On June 30, 1908, at 7:17 in the morning, a catastrophic event wreaked havoc on the Podkamennaya Tunguska River basin. Eyewitness accounts from Siberian villagers described a bright blue light that streaked across the sky, followed by a violent flash and a barrage of noise much like the sound of artillery fire.
Tremors shook the ground, while a powerful shockwave shattered windows and knocked people off their feet. Effects of the blast were felt thousands of miles away. Fluctuations in atmospheric transparency were recorded across North America, and throughout Europe and Asia, the night sky was so bright that a newspaper could be read in its light for weeks afterward.
Immediately following the so-called "Tunguska Event," there were few scientific attempts to explain the mysterious occurrence. In fact, more than ten years passed before the first scientific expedition, led by the Russian mineralogist Leonid Kulik, attempted to visit the event's epicenter.
When Kulik and his team finally arrived in 1927, what they discovered shocked them. At that time, it was assumed that the Tunguska Event was actually a meteorite impact. However, at ground zero there was no crater to be found.
Instead, trees at the epicenter stood vertically, scorched and stripped of their bark. Farther out, trees were toppled over on their sides and pointing away from the center.
In fact, the explosion leveled 80 million trees over 830 square miles of forest. But what could cause such a violent event without leaving so much as a dent in the ground? This question has perplexed scientists for over a century, and the Tunguska Event debate remains a heated one.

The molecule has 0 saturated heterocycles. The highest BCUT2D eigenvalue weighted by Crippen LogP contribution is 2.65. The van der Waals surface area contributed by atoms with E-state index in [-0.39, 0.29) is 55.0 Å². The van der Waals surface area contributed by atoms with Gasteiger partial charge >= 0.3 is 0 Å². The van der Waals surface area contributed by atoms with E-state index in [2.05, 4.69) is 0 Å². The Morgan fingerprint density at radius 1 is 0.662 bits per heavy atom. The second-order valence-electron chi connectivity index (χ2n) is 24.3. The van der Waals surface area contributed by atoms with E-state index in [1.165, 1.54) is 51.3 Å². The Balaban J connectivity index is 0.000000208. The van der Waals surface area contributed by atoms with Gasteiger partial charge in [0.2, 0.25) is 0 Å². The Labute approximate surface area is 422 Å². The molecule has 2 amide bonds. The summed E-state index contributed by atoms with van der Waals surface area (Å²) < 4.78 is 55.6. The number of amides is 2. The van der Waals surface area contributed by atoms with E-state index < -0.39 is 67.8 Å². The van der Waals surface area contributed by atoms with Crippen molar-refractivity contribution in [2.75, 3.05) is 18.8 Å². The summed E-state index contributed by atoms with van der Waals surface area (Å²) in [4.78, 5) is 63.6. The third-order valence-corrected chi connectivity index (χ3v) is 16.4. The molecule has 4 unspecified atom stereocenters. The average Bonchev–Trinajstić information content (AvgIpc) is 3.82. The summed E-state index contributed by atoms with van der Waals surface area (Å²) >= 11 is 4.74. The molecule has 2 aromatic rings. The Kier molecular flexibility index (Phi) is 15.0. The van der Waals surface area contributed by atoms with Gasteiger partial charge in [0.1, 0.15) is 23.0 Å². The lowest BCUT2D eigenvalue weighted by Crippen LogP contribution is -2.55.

Today, the most favored explanation involves the mid-air explosion of a large meteoroid or comet. At about 28,000 feet above the Earth's surface, many scientists believe, a chunk of rock or ice measuring tens of meters across broke apart from the heat and pressure of the atmosphere.
Traveling at a speed of over 33,000 mph, this explosion would have created a shock wave about 1000 times more powerful than the bomb dropped on Hiroshima. Directly below the blast, the trees were stripped but remained standing because the shockwave would have been traveling vertically downward. Further out, however, the shockwave would have been traveling in a more horizontal direction, explaining the vast area of flattened forest.
This scenario would also account for the lack of a crater. It is thought that the "impacting" body would have been torn apart into small enough pieces that no large chunks reached the surface. Furthermore, those in favor of the comet hypothesis believe the brightened night sky was a result of noctilucent clouds: high-altitude clouds made of highly reflective ice that would have formed from the water vapor injected into the atmosphere by the exploding comet.
Though the scientific explanation might sound quite complicated, even wilder Tunguska theories have proliferated over the years. Among the more far-fetched culprits of the blast are a tiny black hole passing through the Earth, a UFO crash, and even Nikola Tesla's Wardenclyffe Tower.
Know Before You Go
The closest village to the Tunguska Event epicenter is the town of Vanavara, located about 40 miles south-southeast of the epicenter.